Various species of oaks are found throughout the U.S. Oaks are not known for having brilliant color like maples, but oaks definitely have a role in fall foliage beauty. Oak foliage tends to have deeper, richer tones. When the earlier, brightly colored maples have dropped their leaves, it is the oaks that carry the colorful fall foliage until winter finally arrives. Some oak species retain their leaves through most of the winter, offering the dull gray winter landscape a touch of bronze or brown.
White oak foliage is typically deep purple in the autumn. The leaves cling to the tree through the winter, and drop when the new leaf buds grow the following spring. The purple color fades after freezing temperatures occur, and the leaves turn a deep brown color.
Red oaks have the brightest red foliage of all oaks. It is a deep red, not like the flaming scarlet of maples. Some years, depending on the weather, red oak foliage may be more of a reddish-brown.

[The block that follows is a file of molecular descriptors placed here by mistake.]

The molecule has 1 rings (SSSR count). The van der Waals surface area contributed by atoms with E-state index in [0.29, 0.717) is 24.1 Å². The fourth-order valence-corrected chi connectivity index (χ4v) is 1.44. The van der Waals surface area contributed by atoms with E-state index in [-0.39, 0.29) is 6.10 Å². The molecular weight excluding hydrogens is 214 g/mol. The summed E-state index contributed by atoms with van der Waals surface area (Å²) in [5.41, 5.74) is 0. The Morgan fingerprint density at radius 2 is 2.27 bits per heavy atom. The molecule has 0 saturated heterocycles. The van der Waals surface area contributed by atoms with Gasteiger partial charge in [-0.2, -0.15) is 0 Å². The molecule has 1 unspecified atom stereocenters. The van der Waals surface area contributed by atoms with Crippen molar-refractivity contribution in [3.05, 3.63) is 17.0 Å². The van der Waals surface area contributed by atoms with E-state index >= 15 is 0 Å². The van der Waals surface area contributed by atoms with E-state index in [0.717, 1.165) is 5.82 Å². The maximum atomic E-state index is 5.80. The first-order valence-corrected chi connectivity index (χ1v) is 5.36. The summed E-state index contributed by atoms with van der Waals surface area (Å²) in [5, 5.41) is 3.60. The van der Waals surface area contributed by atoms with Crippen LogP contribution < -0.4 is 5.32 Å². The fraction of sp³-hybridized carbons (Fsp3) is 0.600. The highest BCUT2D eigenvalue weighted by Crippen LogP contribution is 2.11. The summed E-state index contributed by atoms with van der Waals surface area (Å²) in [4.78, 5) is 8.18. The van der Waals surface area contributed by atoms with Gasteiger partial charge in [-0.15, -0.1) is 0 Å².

Location, soil type and weather can affect the foliage color of a species. Black oaks in northern California, for example, are known for their dark red foliage. In southern California the foliage is yellow. The color fades to brown as autumn progresses to winter in both areas.
Pin oak trees have bronze or red leaves in the autumn. They fade to russet brown and remain on the tree through the winter, dropping the following spring as new leaves grow.
Sawtooth oak leaves provide yellow color in the fall. The color changes to golden brown and then brown as the leaves remain on the tree through winter.
Chinkapin oak foliage turns yellow-orange to orange-brown in the autumn. This species produces sweet acorns preferred by wildlife.